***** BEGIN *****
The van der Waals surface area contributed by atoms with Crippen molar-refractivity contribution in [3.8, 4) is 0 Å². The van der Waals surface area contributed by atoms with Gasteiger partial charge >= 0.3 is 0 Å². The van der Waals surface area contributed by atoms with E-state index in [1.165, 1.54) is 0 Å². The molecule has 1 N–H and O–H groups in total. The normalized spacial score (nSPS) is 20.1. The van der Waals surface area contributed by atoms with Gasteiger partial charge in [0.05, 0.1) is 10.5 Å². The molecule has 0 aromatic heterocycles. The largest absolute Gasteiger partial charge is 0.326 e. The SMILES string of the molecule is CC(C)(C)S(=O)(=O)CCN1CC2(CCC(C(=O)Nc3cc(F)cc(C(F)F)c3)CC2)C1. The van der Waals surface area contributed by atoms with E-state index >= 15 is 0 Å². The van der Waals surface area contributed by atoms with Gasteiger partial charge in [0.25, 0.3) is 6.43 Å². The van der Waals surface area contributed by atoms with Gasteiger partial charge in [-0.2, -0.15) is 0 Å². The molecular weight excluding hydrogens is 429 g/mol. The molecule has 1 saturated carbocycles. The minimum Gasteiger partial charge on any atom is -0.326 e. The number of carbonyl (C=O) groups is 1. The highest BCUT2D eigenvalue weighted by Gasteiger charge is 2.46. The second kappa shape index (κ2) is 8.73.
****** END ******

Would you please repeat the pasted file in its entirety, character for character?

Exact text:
The van der Waals surface area contributed by atoms with Crippen molar-refractivity contribution in [3.8, 4) is 0 Å². The van der Waals surface area contributed by atoms with Gasteiger partial charge >= 0.3 is 0 Å². The van der Waals surface area contributed by atoms with E-state index in [1.165, 1.54) is 0 Å². The molecule has 1 N–H and O–H groups in total. The normalized spacial score (nSPS) is 20.1. The van der Waals surface area contributed by atoms with Gasteiger partial charge in [0.05, 0.1) is 10.5 Å². The molecule has 0 aromatic heterocycles. The largest absolute Gasteiger partial charge is 0.326 e. The SMILES string of the molecule is CC(C)(C)S(=O)(=O)CCN1CC2(CCC(C(=O)Nc3cc(F)cc(C(F)F)c3)CC2)C1. The van der Waals surface area contributed by atoms with E-state index >= 15 is 0 Å². The van der Waals surface area contributed by atoms with Gasteiger partial charge in [0.25, 0.3) is 6.43 Å². The van der Waals surface area contributed by atoms with Gasteiger partial charge in [-0.2, -0.15) is 0 Å². The molecular weight excluding hydrogens is 429 g/mol. The molecule has 1 saturated carbocycles. The minimum Gasteiger partial charge on any atom is -0.326 e. The number of carbonyl (C=O) groups is 1. The highest BCUT2D eigenvalue weighted by Gasteiger charge is 2.46. The second kappa shape index (κ2) is 8.73.